You don't always need to be the firecracker leading dynamite, the delicate flower with a voice as smooth as chocolate can be beautifully imaginative. I am sad that Katie's album hasn't reached and marketed to such volumes as other albums, because this is gold. Katie been getting more experience from doing a documentary at the bottom of an oil rig to working with symphonies. Her music is becoming more and more romantic and endearing. She has a way of captivating emotion to make it whelp inside of you. She has strong vocals, that I'm not sure why they're not popular in the States. She crescendos, she has a unique vibrato, and this album shows a woman maturing into a fine beauty. Some of these songs have such great echo it almost sounds like it was recorded in a cave. Her like many of the other albums on this list show a consistent deep, contorted beat in the background whether from drums, bass, or guitar. I'm not sure what's causing this push for more earth and hard of sounds, but I'm enjoying it. There will probably be more to come of this since many of the people delivering this music are on the edge rather than what's on mainstream radio. Melua revives jazz and many traditions that haven't been seen since the 40s.

7. Arcade Fire - Reflektor

Yet another band on this list that impresses me. The diverse musicians step it up by mixing funk to their folk. Arcade Fire is always a few steps ahead on music trends. This is the year for songs to come back in a 70s style, to throw in a few French sayings, and to give us groovy driving worthy tunes. Arcade Fire is one of the most solid bands delivering album after album of decadence. I think they stepped up their game here to create something new and bold that other bands would struggle to imitate. I think they've transcended themselves mixing all kinds of genres from disco to beach pop to psychedelic to folk. It's inventive, imaginative, and childlike at times. This is an excellent blend of electric and folk traditions coming together to show how technology can reinvent our expectations on music.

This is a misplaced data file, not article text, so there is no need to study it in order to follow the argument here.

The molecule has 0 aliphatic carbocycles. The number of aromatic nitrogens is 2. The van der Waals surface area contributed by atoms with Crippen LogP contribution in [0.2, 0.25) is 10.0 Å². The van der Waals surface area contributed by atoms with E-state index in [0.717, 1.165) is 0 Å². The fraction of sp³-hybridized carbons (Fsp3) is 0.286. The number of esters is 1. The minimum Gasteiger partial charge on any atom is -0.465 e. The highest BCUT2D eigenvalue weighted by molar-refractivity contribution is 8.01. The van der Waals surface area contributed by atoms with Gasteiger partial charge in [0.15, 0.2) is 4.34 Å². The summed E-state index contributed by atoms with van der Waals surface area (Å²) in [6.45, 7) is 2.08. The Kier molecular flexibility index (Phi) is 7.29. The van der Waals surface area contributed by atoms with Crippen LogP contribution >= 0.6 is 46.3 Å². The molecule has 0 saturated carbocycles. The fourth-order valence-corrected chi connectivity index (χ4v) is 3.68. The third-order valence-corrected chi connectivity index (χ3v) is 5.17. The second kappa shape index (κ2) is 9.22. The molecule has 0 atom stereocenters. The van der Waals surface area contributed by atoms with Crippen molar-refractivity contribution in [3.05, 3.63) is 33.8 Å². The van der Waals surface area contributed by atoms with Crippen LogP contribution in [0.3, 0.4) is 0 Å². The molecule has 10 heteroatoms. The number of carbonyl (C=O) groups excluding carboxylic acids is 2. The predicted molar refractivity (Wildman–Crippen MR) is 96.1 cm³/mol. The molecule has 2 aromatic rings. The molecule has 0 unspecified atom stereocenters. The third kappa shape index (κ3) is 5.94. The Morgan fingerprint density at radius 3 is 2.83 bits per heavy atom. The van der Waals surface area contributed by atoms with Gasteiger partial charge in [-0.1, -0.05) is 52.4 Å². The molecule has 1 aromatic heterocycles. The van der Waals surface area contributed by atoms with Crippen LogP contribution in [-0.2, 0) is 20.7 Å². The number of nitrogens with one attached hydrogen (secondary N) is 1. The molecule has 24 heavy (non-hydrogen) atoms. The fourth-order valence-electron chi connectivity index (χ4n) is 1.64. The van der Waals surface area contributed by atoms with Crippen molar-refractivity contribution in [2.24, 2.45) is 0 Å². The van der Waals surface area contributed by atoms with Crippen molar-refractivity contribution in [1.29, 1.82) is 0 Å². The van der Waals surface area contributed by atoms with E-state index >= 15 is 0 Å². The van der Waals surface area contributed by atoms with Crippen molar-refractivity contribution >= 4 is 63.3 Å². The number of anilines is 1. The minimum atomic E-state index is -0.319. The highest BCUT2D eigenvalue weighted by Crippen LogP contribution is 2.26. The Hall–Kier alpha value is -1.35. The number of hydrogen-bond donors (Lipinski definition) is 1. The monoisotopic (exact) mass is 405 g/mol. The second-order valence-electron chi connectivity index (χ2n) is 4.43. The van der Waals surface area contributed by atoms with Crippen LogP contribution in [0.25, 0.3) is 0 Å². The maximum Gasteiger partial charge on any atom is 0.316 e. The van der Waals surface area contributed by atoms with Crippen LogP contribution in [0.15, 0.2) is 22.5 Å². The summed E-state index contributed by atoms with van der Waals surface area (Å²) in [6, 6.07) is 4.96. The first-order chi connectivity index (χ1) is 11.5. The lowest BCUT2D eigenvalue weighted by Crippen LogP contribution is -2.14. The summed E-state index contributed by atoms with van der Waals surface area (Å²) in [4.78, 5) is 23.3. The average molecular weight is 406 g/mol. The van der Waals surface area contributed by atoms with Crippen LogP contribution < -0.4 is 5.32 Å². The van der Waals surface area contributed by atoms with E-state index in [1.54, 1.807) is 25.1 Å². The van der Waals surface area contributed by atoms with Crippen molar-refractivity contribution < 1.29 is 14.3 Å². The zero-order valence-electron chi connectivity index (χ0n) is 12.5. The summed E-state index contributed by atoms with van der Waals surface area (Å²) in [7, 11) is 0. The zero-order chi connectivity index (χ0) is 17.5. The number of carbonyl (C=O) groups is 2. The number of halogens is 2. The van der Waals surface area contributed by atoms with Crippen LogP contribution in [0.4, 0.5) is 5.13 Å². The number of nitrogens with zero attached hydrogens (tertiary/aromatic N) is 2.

6. Sigur Rós - Kveikur

Most of us do not understand a word of what Sigur Rós is saying, but it doesn't matter. They're soothing songs have on more than one listen healed my questionable thoughts and soul. This album takes a deeper, darker more transcendental approach. It's hauntingly delicious, exotic and foreign, pressing and dire. They're music is setting the stage in Iceland and European music that's fitting for the colder settings that I, as an American, find romantic. This album hits more of an alternative rock feel than previous editions; the voice quality in comparison to Daft Punk is softer, echoing, where that other band has a reminiscent 70s feel. It's impressive that both these albums came out this year showing how various the art world of music can be. I've always found this band to be imaginative, and I feel like they've really hit a stride here that has a strong metaphor for the soul and who we are all reaching to be in our existence. At times it feels more like a soundtrack and at other times a lonely, ballad.